Akron Councilman Bruce Kilby is leaving council earlier than expected, but only by a few weeks.
Kilby, the Ward 2 councilman, submitted his resignation to council Friday, saying he will resign effective Nov. 30. He lost his bid for an at-large seat in the Nov. 5 election.
Kilby’s decision had his council members scratching their heads, wondering why he wanted to step down from council early. Even his closest ally was in the dark.
“I have no freaking idea,” at-large Councilman Mike Williams said during a committee meeting Monday.
Kilby, who served 16 years during two stints on council, said Monday that he is resigning because of state pension changes that required him to retire by Nov. 30.
“Good luck to everybody here,” he said.
Council will have only three meetings in December after Kilby’s resignation and council won’t bother to replace him for this short period, said Council President Garry Moneypenny.
Ward 2 constituents who have questions during this interim can call any at-large council member or the council clerk’s office at 330-375-2256, Moneypenny said.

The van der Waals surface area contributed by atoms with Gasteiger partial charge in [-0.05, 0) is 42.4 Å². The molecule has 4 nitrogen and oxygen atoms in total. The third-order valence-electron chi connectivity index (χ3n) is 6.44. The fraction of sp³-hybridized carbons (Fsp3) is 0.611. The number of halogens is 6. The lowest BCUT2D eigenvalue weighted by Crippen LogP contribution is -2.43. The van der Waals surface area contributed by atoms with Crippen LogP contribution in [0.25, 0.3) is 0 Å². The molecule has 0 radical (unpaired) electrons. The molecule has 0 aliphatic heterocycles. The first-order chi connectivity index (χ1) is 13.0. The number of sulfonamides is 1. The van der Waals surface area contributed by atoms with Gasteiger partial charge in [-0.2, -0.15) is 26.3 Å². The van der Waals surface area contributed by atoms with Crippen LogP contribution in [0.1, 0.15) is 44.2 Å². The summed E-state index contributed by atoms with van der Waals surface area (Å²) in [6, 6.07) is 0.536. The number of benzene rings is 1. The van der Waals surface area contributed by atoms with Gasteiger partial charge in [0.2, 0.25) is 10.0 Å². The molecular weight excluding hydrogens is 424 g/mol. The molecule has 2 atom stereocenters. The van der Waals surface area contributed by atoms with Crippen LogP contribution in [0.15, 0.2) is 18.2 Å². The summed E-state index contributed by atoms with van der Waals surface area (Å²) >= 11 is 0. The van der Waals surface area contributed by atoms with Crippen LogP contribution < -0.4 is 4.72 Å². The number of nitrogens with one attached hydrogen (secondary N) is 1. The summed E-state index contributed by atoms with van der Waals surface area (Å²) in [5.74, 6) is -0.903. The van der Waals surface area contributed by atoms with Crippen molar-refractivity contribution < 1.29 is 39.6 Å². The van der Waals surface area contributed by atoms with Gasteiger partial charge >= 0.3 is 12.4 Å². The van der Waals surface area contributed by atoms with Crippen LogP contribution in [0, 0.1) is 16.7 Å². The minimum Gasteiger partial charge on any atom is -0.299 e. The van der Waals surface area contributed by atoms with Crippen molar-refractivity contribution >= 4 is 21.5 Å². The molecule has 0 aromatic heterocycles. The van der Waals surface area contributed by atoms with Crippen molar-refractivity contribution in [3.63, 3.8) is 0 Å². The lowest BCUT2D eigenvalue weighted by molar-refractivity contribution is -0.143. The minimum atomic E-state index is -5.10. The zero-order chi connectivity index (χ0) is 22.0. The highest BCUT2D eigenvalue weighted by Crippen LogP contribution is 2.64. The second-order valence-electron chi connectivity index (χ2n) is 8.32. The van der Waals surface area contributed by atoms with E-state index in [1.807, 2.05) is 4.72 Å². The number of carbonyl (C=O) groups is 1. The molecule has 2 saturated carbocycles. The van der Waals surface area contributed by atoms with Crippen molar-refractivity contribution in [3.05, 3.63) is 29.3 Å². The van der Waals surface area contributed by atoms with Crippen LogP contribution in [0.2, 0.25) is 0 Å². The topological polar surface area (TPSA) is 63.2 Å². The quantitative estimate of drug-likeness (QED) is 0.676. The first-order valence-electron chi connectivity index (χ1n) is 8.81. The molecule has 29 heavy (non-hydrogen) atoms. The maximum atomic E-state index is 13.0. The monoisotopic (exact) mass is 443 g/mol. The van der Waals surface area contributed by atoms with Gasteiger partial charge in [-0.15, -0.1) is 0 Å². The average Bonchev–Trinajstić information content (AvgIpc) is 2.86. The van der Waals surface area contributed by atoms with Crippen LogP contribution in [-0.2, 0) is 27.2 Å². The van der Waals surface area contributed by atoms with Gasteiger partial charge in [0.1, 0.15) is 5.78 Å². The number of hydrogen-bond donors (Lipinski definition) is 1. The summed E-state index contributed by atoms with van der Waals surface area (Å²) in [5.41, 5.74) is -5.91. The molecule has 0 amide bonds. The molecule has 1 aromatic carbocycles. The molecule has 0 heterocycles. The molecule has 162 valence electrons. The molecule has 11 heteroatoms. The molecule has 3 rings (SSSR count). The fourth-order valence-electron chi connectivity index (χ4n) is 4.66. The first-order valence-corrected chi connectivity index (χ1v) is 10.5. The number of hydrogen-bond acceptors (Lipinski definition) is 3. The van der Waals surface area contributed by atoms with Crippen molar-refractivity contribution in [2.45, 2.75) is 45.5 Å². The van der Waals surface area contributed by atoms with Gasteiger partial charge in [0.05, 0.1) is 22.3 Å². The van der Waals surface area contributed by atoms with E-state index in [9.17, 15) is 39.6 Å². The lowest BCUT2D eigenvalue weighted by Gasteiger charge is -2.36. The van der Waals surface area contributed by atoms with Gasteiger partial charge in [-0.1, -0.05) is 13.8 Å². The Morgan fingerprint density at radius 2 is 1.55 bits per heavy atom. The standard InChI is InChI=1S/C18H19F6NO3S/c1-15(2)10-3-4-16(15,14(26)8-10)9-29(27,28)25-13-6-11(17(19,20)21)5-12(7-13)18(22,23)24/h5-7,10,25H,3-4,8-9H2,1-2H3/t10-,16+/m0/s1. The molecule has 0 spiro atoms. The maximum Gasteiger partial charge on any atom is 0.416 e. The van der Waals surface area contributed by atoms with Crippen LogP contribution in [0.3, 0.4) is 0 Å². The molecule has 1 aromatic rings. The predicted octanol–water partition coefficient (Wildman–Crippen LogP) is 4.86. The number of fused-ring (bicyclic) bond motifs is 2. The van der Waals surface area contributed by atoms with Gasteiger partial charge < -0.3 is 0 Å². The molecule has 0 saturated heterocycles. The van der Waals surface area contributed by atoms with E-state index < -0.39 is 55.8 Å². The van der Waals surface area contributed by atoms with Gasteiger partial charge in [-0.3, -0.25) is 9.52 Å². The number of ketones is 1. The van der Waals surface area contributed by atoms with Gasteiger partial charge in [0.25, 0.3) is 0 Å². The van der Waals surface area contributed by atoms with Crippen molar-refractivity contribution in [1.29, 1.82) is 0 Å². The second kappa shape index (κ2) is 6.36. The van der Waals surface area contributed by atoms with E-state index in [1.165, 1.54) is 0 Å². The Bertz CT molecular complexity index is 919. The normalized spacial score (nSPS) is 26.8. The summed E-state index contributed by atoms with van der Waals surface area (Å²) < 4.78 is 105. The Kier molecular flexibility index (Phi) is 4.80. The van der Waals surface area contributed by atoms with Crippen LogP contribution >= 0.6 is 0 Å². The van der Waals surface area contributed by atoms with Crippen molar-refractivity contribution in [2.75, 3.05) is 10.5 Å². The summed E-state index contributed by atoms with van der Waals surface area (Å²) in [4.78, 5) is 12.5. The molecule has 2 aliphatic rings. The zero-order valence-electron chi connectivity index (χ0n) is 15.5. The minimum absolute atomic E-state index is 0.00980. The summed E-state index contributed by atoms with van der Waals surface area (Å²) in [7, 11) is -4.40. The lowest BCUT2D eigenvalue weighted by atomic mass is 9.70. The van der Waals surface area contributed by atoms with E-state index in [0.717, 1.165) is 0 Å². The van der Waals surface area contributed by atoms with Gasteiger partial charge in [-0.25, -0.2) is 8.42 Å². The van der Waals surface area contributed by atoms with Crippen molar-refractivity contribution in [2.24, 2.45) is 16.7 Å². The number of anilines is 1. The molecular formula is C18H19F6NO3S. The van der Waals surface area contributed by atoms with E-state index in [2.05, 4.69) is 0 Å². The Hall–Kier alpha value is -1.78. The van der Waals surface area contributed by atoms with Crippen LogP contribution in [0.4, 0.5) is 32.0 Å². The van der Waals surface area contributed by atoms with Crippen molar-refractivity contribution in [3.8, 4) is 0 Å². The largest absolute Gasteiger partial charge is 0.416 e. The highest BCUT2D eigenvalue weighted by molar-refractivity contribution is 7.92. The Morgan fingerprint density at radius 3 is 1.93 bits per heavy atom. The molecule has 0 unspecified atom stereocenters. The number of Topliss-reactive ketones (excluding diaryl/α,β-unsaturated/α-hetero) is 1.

A redrawing of the ward boundaries after the census put Kilby in the new Ward 2, primarily centered in North Hill, with Councilman Jim Hurley. Rather than going head-to-head with Hurley, Kilby opted to run at-large, losing in the September primary to the three current, Democratic at-large council members, Williams, Linda Omobien and Jeff Fusco, all who also are veteran politicians.
Kilby, 63, a retired teacher, has often butted heads with Mayor Don Plusquellic and the council majority that supports the mayor. Plusquellic sent out a flier against Kilby in the primary. Kilby mailed a piece against Fusco, who is a close ally of Plusquellic.
Council members passed a resolution Monday accepting Kilby’s resolution and thanking him for his service.
“You were always an advocate for the citizens of Akron,” said Williams. “We had spirited debate and disagreements. That’s what’s supposed to happen around this horseshoe.”
Councilman Russel Neal, Jr. echoed this thought, saying, “Thank you for being a different voice.”
Moneypenny, who defeated Kilby for his original ward seat, said Kilby’s constituents, particularly the elderly ones, liked him.
“You always stood by your guns,” he said. “You haven’t changed.”
Asked after the council meeting whether he’d try for a political comeback some day, Kilby said, “I doubt it.”
He then added, “Who knows what’s going to happen?”